Palestinians, Israeli Arabs and Orthodox men do not have to serve in the army, and religious women can choose whether to do a year or two of community service, but many testify that not going through the military experience has made them feel like outsiders.

Israel Soldat

Many believe that serving in the army also has advantages

"Something about my Israeli identity is not complete," Padael says "Friends around me have different slang that I don't understand, they share common experiences, and I think they have also developed certain characteristics that were deprived from me," she says.

"At the end of the day, I don't entirely belong to my own society, and that is not only sad, but also embarrassing."

Even people who declare they would not enlist again, given the chance, still acknowledge the advantages of being a soldier in a society where everyone is a soldier, at least at some point in their lives. Many are also in favor of some sort of a significant service, as part of what Israelis call 'giving back something to our country.'

"Of course no one wants to go to fight a war when they can have fun in college or travel the world," says M., a current combat soldier, who lost his older brother in the 2014 war in Gaza. "But the situation we are facing today does not allow us to dismantle the army, or to collectively refuse. We are still surrounded with enemies," he says.

But despite the acknowledgment of its necessity, many claim that it is no coincidence the army drafts its soldiers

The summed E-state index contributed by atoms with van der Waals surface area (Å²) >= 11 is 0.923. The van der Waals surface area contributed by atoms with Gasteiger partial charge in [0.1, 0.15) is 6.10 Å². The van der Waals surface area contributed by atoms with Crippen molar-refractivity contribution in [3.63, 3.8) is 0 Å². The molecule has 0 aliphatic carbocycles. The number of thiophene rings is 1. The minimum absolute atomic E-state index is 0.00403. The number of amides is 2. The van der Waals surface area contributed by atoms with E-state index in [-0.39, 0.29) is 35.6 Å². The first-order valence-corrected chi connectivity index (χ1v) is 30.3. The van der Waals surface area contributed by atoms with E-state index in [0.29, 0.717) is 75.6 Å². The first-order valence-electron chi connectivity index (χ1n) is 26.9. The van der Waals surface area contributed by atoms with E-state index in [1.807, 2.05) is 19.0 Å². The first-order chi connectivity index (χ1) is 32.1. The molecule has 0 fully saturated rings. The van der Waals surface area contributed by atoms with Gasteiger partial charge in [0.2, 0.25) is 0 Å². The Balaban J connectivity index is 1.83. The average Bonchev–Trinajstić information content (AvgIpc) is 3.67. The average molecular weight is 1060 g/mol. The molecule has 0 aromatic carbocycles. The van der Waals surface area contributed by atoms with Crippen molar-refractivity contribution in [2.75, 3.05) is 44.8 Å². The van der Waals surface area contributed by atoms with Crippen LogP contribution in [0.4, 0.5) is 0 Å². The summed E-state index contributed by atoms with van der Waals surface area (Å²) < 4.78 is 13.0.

when they are only 18,

straight out of high school and right after 12 years of religious, Zionist or even purely secular education.

"Obviously there is not much to do about it at such a young age. No one wants to be out of the mainstream, and few people if at all understand the real consequences of being a soldier," says Cohen, "politically and mentally."

"It also gave me the opportunity to criticize the system from within," he says. "It may not be worth the sacrifice, but as long as I had to go to the army, at least now I can say I know my own society better, and I can point out to all of its wrongdoings," he explains.

Israel Palästina Konflikt

"Few People, if at all, understand the consequences of being a soldier, politically and mentally"

"It's true," Padael agrees, "I feel like I have no right to criticize anything. And I also always have to explain others why I look secular but didn't serve. People look at me differently. Every time I need to fill out a form and state my military experience I'm deeply ashamed. Like I don't belong here."

From grief to celebration

The Memorial Day for fallen soldiers is widely considered to be the saddest day of the year, even more emotional than Holocaust Remembrance Day, commemorated only one week earlier.

On this day, all TV channels in Israel broadcast the personal stories of dead soldiers, dedicating the 24 hours to films, interviews and ceremonies honoring the fallen ones.

Memorial Day is also believed to be deliberately celebrated one day before Independence Day to create a link between those who died defending the country and those who are living in it.

This idea is being repeatedly challenged by peace activists, artists and other political movements, yet still on that day military cemeteries in the country are crowded with relatives and friends, sometimes flying from all parts of the world back to Israel just to honor the memory of their loved ones.

Although there are many who oppose compulsory military service, this one day a year seems to delay political debates. "Eventually behind the big political statements stand ordinary people who didn't necessarily choose to be in these positions," says M.

"Do I want to be here? No, not always. But what choice do I have?" he says. "I think it's OK to have one day to talk about the trauma without relating it to a wider political conflict. It's hard, but possible. Because the bottom line is that every death of an 18-year-old is a too-early one. From both sides."